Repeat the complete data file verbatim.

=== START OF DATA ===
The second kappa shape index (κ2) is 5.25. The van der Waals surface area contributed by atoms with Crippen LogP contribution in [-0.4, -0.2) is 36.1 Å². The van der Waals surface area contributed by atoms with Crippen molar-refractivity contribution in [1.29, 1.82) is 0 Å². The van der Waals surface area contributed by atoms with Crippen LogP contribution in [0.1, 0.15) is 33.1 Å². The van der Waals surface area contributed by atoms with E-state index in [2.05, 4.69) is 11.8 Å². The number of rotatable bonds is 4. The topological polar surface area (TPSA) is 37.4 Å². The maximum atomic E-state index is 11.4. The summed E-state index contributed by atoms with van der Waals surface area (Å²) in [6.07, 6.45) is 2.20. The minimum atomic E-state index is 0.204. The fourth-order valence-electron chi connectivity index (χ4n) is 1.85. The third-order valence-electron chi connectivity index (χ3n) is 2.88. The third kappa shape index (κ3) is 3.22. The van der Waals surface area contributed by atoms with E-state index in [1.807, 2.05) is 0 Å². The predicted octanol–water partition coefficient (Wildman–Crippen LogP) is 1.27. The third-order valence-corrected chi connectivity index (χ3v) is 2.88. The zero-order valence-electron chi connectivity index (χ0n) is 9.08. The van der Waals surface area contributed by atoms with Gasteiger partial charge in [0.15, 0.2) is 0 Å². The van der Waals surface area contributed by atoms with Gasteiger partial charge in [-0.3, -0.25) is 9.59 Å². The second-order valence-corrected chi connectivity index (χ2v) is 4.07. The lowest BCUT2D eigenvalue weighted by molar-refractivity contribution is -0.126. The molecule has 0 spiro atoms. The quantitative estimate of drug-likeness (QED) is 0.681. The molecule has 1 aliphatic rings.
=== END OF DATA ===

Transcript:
The second kappa shape index (κ2) is 5.25. The van der Waals surface area contributed by atoms with Crippen LogP contribution in [-0.4, -0.2) is 36.1 Å². The van der Waals surface area contributed by atoms with Crippen molar-refractivity contribution in [1.29, 1.82) is 0 Å². The van der Waals surface area contributed by atoms with Crippen LogP contribution in [0.1, 0.15) is 33.1 Å². The van der Waals surface area contributed by atoms with E-state index in [2.05, 4.69) is 11.8 Å². The number of rotatable bonds is 4. The topological polar surface area (TPSA) is 37.4 Å². The maximum atomic E-state index is 11.4. The summed E-state index contributed by atoms with van der Waals surface area (Å²) in [6.07, 6.45) is 2.20. The minimum atomic E-state index is 0.204. The fourth-order valence-electron chi connectivity index (χ4n) is 1.85. The third-order valence-electron chi connectivity index (χ3n) is 2.88. The third kappa shape index (κ3) is 3.22. The van der Waals surface area contributed by atoms with E-state index in [1.807, 2.05) is 0 Å². The predicted octanol–water partition coefficient (Wildman–Crippen LogP) is 1.27. The third-order valence-corrected chi connectivity index (χ3v) is 2.88. The zero-order valence-electron chi connectivity index (χ0n) is 9.08. The van der Waals surface area contributed by atoms with Gasteiger partial charge in [0.15, 0.2) is 0 Å². The van der Waals surface area contributed by atoms with Gasteiger partial charge in [-0.3, -0.25) is 9.59 Å². The second-order valence-corrected chi connectivity index (χ2v) is 4.07. The lowest BCUT2D eigenvalue weighted by molar-refractivity contribution is -0.126. The molecule has 0 spiro atoms. The quantitative estimate of drug-likeness (QED) is 0.681. The molecule has 1 aliphatic rings.